Siebel Continues to Support J2EE
Siebel Systems Inc. Wednesday publicly renewed its commitment to Sun Microsystems Inc.'s Java-based framework for facilitating interoperability.
The announcement, made at Siebel's Worldwide User Conference in Los Angeles, comes on the heels of Siebel's news Monday that it will support Microsoft Corp.'s rival framework for delivery of Web services, called .NET.
Although the alliance between Microsoft and Siebel is not exclusive--Siebel also has high-profile deals with IBM and Hewlett Packard--Chief Executive Tom Siebel said of the Microsoft deal, "It may well be the most significant [deal] in the history of the software industry."
Siebel plans to invest nearly $250 million in development and marketing of .NET as a platform for its CRM applications. And under the terms of the alliance more than 200 engineers from each of the two companies will work together to conduct benchmark tests and to integrate and cross-certify Siebel applications with Microsoft's software. The alliance includes collaborative development, global marketing, advertising and sales, and support for corporate customers.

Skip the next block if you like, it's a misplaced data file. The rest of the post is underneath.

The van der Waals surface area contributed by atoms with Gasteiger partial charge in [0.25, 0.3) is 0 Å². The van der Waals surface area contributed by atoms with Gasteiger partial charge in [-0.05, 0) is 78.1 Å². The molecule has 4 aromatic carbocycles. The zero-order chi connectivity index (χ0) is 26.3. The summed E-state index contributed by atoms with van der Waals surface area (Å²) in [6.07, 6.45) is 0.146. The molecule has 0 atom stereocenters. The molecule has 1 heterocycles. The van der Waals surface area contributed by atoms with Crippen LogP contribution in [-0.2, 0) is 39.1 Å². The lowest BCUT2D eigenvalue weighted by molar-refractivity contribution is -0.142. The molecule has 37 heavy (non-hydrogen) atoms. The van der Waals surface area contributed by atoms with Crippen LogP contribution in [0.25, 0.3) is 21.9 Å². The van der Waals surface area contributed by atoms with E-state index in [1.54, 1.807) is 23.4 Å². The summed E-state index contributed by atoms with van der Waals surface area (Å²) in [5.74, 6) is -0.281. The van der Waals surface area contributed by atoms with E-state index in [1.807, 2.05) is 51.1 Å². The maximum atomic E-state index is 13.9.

Siebel's renewed deal with Sun revolves around support for the Java 2 Enterprise Edition Connectors specification in Siebel eBusiness Applications, version 7.5. The J2EE Connectors provides a standard architecture for enterprise applications to interoperate with the J2EE platform. Siebel first introduced J2EE interoperability in version 6.0.
One industry watcher, who asked not to be identified, says that such a high-profile deal with Microsoft around .NET will likely upset Sun.
"There is nothing new with this announcement," he says. "It's more of a public relations play to smooth over things with Sun. I'm sure Sun wasn't happy about the big deal made over .NET, and I can't blame them."
Siebel's relationship with Sun and Java goes back more than five years. In 2001 the two companies expanded their joint market presence by entering into a global strategic alliance partnership, which included development and technology initiatives, global marketing campaigns, and some joint sales.
"Our customers have indicated a strong interest in J2EE technology to meet their integration needs," says Richard Gorman, Siebel's senior vice president products and alliances.
Although most mid-market companies have embraced .NET, many CRM vendors are opting for J2EE in the enterprise space, because of its ability to run on a variety of operating systems. .NET runs on Microsoft's operating systems, according to Mitch Kramer, an analyst at the Patricia Seybold Group, a market researcher and consultancy in Boston.
"Our customers are using both technologies, and we want to deliver technology in line with what our customers are looking for," says Ed Abbo, Siebel senior vice president of technology and CTO.